Power in American Society

Fall 2017 quarter

Taught by

political economy, political science
  • UG

This program will investigate the nature of economic, political, social, military, ideological, and interpersonal power. The interrelationship of these dimensions will be a primary area of study. We will explore these themes through lectures, films, seminars, and a journal, and by writing short papers.

The analysis will be guided by the following questions, as well as others that may emerge from our discussions: What does power mean? Are there different kinds of power, and how are they interrelated? Who has power in American society? Who is relatively powerless? Why? How is power accumulated? What resources are involved? How is power utilized, and with what impact, on various sectors of the population? What characterizes the struggle for power? How does domestic power relate to international power? How is international power used? How are people affected by the current power structure? What responsibilities do citizens have to alter the structure of power? What alternative structures are possible, probable, necessary, or desirable?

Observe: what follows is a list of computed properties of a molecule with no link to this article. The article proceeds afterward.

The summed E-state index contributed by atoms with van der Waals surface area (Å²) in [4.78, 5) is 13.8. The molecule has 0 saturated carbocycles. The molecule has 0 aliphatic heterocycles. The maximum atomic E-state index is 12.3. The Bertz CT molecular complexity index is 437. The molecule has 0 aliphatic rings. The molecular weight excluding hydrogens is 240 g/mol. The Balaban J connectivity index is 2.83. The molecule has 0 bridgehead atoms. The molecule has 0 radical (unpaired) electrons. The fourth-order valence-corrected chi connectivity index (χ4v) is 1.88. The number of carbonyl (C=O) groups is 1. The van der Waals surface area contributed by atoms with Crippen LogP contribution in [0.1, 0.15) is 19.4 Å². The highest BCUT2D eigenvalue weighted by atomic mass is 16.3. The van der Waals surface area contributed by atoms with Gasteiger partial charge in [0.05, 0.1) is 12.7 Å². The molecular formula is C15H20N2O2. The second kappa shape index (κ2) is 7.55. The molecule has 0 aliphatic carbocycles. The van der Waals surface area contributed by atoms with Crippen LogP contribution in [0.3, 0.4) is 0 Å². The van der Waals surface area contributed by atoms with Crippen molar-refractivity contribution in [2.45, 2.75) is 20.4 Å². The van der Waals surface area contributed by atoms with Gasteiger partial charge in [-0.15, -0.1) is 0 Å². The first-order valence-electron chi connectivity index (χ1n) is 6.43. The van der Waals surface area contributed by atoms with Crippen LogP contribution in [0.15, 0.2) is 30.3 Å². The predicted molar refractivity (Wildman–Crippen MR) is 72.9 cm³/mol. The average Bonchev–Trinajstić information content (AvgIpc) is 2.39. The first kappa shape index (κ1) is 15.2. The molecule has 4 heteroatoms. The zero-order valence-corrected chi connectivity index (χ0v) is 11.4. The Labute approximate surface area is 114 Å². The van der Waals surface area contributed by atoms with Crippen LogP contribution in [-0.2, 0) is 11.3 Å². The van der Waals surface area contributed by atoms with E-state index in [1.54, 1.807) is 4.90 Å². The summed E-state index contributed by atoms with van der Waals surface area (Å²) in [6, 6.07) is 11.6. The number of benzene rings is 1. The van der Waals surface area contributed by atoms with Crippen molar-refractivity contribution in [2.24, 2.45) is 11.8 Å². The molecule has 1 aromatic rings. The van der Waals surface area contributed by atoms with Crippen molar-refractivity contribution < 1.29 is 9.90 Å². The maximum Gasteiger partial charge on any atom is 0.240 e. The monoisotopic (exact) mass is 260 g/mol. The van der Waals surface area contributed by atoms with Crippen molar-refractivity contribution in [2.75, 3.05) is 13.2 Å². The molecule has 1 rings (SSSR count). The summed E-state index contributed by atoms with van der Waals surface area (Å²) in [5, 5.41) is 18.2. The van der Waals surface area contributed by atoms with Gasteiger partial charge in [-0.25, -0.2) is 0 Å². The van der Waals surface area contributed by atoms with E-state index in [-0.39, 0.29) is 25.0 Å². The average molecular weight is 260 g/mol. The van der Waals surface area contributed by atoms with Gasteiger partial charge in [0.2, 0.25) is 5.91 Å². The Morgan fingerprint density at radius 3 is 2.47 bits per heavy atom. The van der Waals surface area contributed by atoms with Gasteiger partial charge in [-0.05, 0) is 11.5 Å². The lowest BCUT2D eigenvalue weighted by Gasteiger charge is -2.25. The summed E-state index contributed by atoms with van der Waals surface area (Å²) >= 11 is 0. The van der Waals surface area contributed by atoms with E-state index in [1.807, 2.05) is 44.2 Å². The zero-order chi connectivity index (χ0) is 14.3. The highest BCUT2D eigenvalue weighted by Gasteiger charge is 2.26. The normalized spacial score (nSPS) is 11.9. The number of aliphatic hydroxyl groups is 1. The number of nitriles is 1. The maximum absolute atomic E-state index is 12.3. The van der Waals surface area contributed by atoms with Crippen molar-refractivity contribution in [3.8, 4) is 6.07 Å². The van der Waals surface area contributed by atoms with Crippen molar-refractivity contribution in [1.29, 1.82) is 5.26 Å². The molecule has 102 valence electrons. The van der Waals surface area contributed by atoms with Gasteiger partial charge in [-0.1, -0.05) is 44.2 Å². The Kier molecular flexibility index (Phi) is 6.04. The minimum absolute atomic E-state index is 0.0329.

In this period of war and economic, social, and political crisis, a good deal of our study will focus on international relations in a systematic and intellectual manner. There will be a good deal of reading. Please be prepared to work hard and to challenge your own and others’ thinking.

Program Details

Fields of Study

government history political economy

Preparatory For

foreign policy, government, history, advanced political economy, and public policy

Quarters

Fall Open

Location and Schedule

Final Schedule and Room Assignment

Campus Location

Olympia

Time Offered

Day

Advertised Schedule

First class meeting: Tuesday, September 26 at 12pm (Sem II C2109)

Online Learning

Enhanced Online Learning